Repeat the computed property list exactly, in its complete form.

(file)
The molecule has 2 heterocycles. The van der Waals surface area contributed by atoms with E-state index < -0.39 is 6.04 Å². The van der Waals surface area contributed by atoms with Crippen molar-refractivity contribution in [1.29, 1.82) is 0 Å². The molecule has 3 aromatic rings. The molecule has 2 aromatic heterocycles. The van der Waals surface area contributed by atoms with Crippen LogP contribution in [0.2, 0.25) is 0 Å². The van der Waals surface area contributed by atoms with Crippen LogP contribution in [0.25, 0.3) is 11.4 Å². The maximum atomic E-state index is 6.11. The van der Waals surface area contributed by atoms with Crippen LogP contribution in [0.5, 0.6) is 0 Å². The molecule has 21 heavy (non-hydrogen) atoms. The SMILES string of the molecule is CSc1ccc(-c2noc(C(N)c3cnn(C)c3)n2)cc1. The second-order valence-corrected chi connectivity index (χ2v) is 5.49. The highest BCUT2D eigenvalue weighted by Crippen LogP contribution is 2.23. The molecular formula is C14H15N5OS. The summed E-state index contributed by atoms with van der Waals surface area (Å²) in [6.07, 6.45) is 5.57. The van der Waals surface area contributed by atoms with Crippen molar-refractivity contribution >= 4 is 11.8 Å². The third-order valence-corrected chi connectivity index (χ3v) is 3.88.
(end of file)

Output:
The molecule has 2 heterocycles. The van der Waals surface area contributed by atoms with E-state index < -0.39 is 6.04 Å². The van der Waals surface area contributed by atoms with Crippen molar-refractivity contribution in [1.29, 1.82) is 0 Å². The molecule has 3 aromatic rings. The molecule has 2 aromatic heterocycles. The van der Waals surface area contributed by atoms with Crippen LogP contribution in [0.2, 0.25) is 0 Å². The van der Waals surface area contributed by atoms with Crippen LogP contribution in [0.25, 0.3) is 11.4 Å². The maximum atomic E-state index is 6.11. The van der Waals surface area contributed by atoms with Crippen LogP contribution in [0.5, 0.6) is 0 Å². The molecule has 21 heavy (non-hydrogen) atoms. The SMILES string of the molecule is CSc1ccc(-c2noc(C(N)c3cnn(C)c3)n2)cc1. The second-order valence-corrected chi connectivity index (χ2v) is 5.49. The highest BCUT2D eigenvalue weighted by Crippen LogP contribution is 2.23. The molecular formula is C14H15N5OS. The summed E-state index contributed by atoms with van der Waals surface area (Å²) in [6.07, 6.45) is 5.57. The van der Waals surface area contributed by atoms with Crippen molar-refractivity contribution >= 4 is 11.8 Å². The third-order valence-corrected chi connectivity index (χ3v) is 3.88.